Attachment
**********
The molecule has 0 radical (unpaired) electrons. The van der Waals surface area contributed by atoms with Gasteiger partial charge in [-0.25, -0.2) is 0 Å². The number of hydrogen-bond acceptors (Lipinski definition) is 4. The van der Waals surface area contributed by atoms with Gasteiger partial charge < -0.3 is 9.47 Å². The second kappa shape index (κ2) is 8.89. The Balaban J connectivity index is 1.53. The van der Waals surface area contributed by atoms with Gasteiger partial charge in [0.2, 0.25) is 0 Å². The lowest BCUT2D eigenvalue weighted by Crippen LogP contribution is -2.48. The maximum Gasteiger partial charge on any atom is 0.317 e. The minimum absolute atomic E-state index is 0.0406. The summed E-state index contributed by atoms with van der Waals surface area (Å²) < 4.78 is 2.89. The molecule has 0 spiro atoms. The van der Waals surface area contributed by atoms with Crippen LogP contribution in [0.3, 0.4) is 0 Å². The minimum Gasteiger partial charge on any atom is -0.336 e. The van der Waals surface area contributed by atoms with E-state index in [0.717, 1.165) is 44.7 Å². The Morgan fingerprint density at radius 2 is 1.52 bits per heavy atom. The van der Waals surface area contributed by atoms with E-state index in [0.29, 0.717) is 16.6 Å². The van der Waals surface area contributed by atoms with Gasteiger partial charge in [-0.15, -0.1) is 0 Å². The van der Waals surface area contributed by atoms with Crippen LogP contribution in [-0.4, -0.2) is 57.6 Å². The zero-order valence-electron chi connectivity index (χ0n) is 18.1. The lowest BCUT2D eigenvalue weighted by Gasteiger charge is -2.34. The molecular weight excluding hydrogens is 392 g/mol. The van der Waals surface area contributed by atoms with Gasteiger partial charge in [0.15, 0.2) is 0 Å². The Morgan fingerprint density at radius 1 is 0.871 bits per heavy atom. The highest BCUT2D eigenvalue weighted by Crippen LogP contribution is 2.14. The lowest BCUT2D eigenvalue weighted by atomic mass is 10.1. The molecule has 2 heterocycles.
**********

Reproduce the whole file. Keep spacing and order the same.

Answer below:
The molecule has 0 radical (unpaired) electrons. The van der Waals surface area contributed by atoms with Gasteiger partial charge in [-0.25, -0.2) is 0 Å². The number of hydrogen-bond acceptors (Lipinski definition) is 4. The van der Waals surface area contributed by atoms with Gasteiger partial charge < -0.3 is 9.47 Å². The second kappa shape index (κ2) is 8.89. The Balaban J connectivity index is 1.53. The van der Waals surface area contributed by atoms with Gasteiger partial charge in [0.2, 0.25) is 0 Å². The lowest BCUT2D eigenvalue weighted by Crippen LogP contribution is -2.48. The maximum Gasteiger partial charge on any atom is 0.317 e. The minimum absolute atomic E-state index is 0.0406. The summed E-state index contributed by atoms with van der Waals surface area (Å²) < 4.78 is 2.89. The molecule has 0 spiro atoms. The van der Waals surface area contributed by atoms with Crippen LogP contribution in [0.3, 0.4) is 0 Å². The minimum Gasteiger partial charge on any atom is -0.336 e. The van der Waals surface area contributed by atoms with E-state index in [0.717, 1.165) is 44.7 Å². The Morgan fingerprint density at radius 2 is 1.52 bits per heavy atom. The van der Waals surface area contributed by atoms with E-state index in [0.29, 0.717) is 16.6 Å². The van der Waals surface area contributed by atoms with Gasteiger partial charge in [-0.15, -0.1) is 0 Å². The van der Waals surface area contributed by atoms with Crippen LogP contribution in [-0.4, -0.2) is 57.6 Å². The zero-order valence-electron chi connectivity index (χ0n) is 18.1. The lowest BCUT2D eigenvalue weighted by Gasteiger charge is -2.34. The molecular weight excluding hydrogens is 392 g/mol. The van der Waals surface area contributed by atoms with Gasteiger partial charge in [0.15, 0.2) is 0 Å². The Morgan fingerprint density at radius 1 is 0.871 bits per heavy atom. The highest BCUT2D eigenvalue weighted by Crippen LogP contribution is 2.14. The lowest BCUT2D eigenvalue weighted by atomic mass is 10.1. The molecule has 2 heterocycles.